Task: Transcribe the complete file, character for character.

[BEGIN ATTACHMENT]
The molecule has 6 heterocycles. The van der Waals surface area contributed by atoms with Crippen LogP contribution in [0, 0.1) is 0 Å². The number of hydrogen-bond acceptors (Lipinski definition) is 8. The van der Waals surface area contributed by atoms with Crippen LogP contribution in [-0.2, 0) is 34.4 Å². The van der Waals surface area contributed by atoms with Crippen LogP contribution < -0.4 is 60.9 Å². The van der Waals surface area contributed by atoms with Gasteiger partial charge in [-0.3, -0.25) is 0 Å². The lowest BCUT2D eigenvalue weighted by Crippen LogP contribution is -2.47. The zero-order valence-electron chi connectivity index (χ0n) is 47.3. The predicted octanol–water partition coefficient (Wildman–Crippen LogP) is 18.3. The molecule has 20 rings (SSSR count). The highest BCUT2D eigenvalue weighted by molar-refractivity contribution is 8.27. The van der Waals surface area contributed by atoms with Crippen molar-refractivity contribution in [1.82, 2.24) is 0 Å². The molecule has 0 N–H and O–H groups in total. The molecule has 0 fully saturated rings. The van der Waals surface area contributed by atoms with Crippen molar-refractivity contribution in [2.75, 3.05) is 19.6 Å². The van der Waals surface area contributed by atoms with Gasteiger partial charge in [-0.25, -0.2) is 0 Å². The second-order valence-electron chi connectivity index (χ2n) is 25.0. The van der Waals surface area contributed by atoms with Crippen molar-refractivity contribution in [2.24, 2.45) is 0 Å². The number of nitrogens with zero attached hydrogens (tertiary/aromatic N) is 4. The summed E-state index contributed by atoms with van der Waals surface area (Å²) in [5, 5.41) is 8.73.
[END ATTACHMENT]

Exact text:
The molecule has 6 heterocycles. The van der Waals surface area contributed by atoms with Crippen LogP contribution in [0, 0.1) is 0 Å². The number of hydrogen-bond acceptors (Lipinski definition) is 8. The van der Waals surface area contributed by atoms with Crippen LogP contribution in [-0.2, 0) is 34.4 Å². The van der Waals surface area contributed by atoms with Crippen LogP contribution < -0.4 is 60.9 Å². The van der Waals surface area contributed by atoms with Gasteiger partial charge in [-0.3, -0.25) is 0 Å². The lowest BCUT2D eigenvalue weighted by Crippen LogP contribution is -2.47. The zero-order valence-electron chi connectivity index (χ0n) is 47.3. The predicted octanol–water partition coefficient (Wildman–Crippen LogP) is 18.3. The molecule has 20 rings (SSSR count). The highest BCUT2D eigenvalue weighted by molar-refractivity contribution is 8.27. The van der Waals surface area contributed by atoms with Crippen molar-refractivity contribution in [1.82, 2.24) is 0 Å². The molecule has 0 N–H and O–H groups in total. The molecule has 0 fully saturated rings. The van der Waals surface area contributed by atoms with Crippen molar-refractivity contribution in [2.75, 3.05) is 19.6 Å². The van der Waals surface area contributed by atoms with Gasteiger partial charge in [-0.25, -0.2) is 0 Å². The second-order valence-electron chi connectivity index (χ2n) is 25.0. The van der Waals surface area contributed by atoms with Crippen molar-refractivity contribution in [2.24, 2.45) is 0 Å². The number of nitrogens with zero attached hydrogens (tertiary/aromatic N) is 4. The summed E-state index contributed by atoms with van der Waals surface area (Å²) in [5, 5.41) is 8.73.